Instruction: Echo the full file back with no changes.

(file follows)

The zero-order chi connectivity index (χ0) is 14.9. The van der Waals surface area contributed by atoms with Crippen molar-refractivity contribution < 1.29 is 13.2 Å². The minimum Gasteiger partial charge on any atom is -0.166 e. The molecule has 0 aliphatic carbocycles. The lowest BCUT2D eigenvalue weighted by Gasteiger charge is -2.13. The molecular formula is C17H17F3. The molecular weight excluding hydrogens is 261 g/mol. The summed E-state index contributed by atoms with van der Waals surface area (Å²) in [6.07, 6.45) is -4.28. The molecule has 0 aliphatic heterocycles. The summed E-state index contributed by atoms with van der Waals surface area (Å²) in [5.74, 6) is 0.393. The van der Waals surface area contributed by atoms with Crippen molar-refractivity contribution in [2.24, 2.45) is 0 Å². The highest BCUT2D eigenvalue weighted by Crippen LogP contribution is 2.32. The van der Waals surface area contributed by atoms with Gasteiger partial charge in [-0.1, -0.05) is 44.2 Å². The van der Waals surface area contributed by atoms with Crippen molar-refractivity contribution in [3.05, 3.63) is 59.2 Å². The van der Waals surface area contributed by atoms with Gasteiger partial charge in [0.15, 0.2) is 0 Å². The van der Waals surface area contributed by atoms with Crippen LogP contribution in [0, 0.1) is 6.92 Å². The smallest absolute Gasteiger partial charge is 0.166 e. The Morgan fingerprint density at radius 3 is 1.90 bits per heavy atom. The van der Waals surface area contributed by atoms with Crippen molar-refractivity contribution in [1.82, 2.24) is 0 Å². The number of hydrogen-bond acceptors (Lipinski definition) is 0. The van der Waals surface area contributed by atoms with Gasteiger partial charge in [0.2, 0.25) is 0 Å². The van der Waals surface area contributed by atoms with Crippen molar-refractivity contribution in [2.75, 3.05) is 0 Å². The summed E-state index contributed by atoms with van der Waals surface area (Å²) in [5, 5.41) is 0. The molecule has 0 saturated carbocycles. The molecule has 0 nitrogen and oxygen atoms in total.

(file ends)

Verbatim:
The zero-order chi connectivity index (χ0) is 14.9. The van der Waals surface area contributed by atoms with Crippen molar-refractivity contribution < 1.29 is 13.2 Å². The minimum Gasteiger partial charge on any atom is -0.166 e. The molecule has 0 aliphatic carbocycles. The lowest BCUT2D eigenvalue weighted by Gasteiger charge is -2.13. The molecular formula is C17H17F3. The molecular weight excluding hydrogens is 261 g/mol. The summed E-state index contributed by atoms with van der Waals surface area (Å²) in [6.07, 6.45) is -4.28. The molecule has 0 aliphatic heterocycles. The summed E-state index contributed by atoms with van der Waals surface area (Å²) in [5.74, 6) is 0.393. The van der Waals surface area contributed by atoms with Crippen molar-refractivity contribution in [2.24, 2.45) is 0 Å². The highest BCUT2D eigenvalue weighted by Crippen LogP contribution is 2.32. The van der Waals surface area contributed by atoms with Gasteiger partial charge in [-0.1, -0.05) is 44.2 Å². The van der Waals surface area contributed by atoms with Crippen molar-refractivity contribution in [3.05, 3.63) is 59.2 Å². The van der Waals surface area contributed by atoms with Gasteiger partial charge in [0.15, 0.2) is 0 Å². The van der Waals surface area contributed by atoms with Crippen LogP contribution in [0, 0.1) is 6.92 Å². The smallest absolute Gasteiger partial charge is 0.166 e. The Morgan fingerprint density at radius 3 is 1.90 bits per heavy atom. The van der Waals surface area contributed by atoms with Crippen molar-refractivity contribution in [1.82, 2.24) is 0 Å². The number of hydrogen-bond acceptors (Lipinski definition) is 0. The van der Waals surface area contributed by atoms with Gasteiger partial charge in [0.2, 0.25) is 0 Å². The van der Waals surface area contributed by atoms with Crippen molar-refractivity contribution in [2.75, 3.05) is 0 Å². The summed E-state index contributed by atoms with van der Waals surface area (Å²) in [5, 5.41) is 0. The molecule has 0 saturated carbocycles. The molecule has 0 nitrogen and oxygen atoms in total.